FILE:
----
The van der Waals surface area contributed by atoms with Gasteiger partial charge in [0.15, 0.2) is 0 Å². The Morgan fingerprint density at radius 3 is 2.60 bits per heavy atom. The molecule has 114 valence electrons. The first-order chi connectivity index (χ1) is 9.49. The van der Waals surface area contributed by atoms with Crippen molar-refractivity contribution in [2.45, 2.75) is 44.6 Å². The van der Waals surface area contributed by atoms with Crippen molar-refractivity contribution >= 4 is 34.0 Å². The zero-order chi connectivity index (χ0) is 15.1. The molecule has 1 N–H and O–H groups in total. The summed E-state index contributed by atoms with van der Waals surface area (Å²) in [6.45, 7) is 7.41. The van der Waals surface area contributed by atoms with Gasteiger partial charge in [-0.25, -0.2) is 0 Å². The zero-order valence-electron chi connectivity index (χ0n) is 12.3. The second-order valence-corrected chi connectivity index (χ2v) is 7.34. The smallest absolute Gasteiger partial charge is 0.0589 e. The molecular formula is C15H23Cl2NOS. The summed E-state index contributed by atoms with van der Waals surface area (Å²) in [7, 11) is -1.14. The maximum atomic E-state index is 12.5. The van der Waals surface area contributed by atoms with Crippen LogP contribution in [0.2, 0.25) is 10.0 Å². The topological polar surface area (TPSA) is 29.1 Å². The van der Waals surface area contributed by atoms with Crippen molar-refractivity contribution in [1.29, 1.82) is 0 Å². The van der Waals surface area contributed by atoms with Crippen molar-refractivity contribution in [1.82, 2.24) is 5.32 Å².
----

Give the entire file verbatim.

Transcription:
The van der Waals surface area contributed by atoms with Gasteiger partial charge in [0.15, 0.2) is 0 Å². The Morgan fingerprint density at radius 3 is 2.60 bits per heavy atom. The molecule has 114 valence electrons. The first-order chi connectivity index (χ1) is 9.49. The van der Waals surface area contributed by atoms with Crippen molar-refractivity contribution in [2.45, 2.75) is 44.6 Å². The van der Waals surface area contributed by atoms with Crippen molar-refractivity contribution >= 4 is 34.0 Å². The zero-order chi connectivity index (χ0) is 15.1. The molecule has 1 N–H and O–H groups in total. The summed E-state index contributed by atoms with van der Waals surface area (Å²) in [6.45, 7) is 7.41. The van der Waals surface area contributed by atoms with Gasteiger partial charge in [-0.25, -0.2) is 0 Å². The zero-order valence-electron chi connectivity index (χ0n) is 12.3. The second-order valence-corrected chi connectivity index (χ2v) is 7.34. The smallest absolute Gasteiger partial charge is 0.0589 e. The molecular formula is C15H23Cl2NOS. The summed E-state index contributed by atoms with van der Waals surface area (Å²) in [7, 11) is -1.14. The maximum atomic E-state index is 12.5. The van der Waals surface area contributed by atoms with Crippen LogP contribution in [0.2, 0.25) is 10.0 Å². The topological polar surface area (TPSA) is 29.1 Å². The van der Waals surface area contributed by atoms with Crippen molar-refractivity contribution in [1.29, 1.82) is 0 Å². The van der Waals surface area contributed by atoms with Crippen molar-refractivity contribution in [1.82, 2.24) is 5.32 Å².